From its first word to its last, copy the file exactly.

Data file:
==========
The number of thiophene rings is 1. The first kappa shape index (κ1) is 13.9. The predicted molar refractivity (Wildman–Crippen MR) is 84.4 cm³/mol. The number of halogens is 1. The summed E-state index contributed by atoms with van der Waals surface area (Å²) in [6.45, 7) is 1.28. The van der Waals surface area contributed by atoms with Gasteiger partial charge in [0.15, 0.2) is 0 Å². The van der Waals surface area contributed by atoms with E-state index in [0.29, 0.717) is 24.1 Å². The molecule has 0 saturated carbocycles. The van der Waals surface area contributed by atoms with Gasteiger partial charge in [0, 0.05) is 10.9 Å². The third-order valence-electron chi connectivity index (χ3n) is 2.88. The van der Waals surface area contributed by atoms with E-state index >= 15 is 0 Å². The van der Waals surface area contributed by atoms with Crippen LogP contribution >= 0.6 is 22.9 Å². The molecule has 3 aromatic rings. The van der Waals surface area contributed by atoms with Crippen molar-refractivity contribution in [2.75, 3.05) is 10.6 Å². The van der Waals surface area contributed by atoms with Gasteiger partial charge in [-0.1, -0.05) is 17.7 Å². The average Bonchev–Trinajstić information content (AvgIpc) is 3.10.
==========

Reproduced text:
The number of thiophene rings is 1. The first kappa shape index (κ1) is 13.9. The predicted molar refractivity (Wildman–Crippen MR) is 84.4 cm³/mol. The number of halogens is 1. The summed E-state index contributed by atoms with van der Waals surface area (Å²) in [6.45, 7) is 1.28. The van der Waals surface area contributed by atoms with Gasteiger partial charge in [0.15, 0.2) is 0 Å². The van der Waals surface area contributed by atoms with E-state index in [0.29, 0.717) is 24.1 Å². The molecule has 0 saturated carbocycles. The van der Waals surface area contributed by atoms with Gasteiger partial charge in [0, 0.05) is 10.9 Å². The third-order valence-electron chi connectivity index (χ3n) is 2.88. The van der Waals surface area contributed by atoms with E-state index >= 15 is 0 Å². The van der Waals surface area contributed by atoms with Crippen LogP contribution >= 0.6 is 22.9 Å². The molecule has 3 aromatic rings. The van der Waals surface area contributed by atoms with Crippen molar-refractivity contribution in [2.75, 3.05) is 10.6 Å². The van der Waals surface area contributed by atoms with Gasteiger partial charge in [-0.1, -0.05) is 17.7 Å². The average Bonchev–Trinajstić information content (AvgIpc) is 3.10.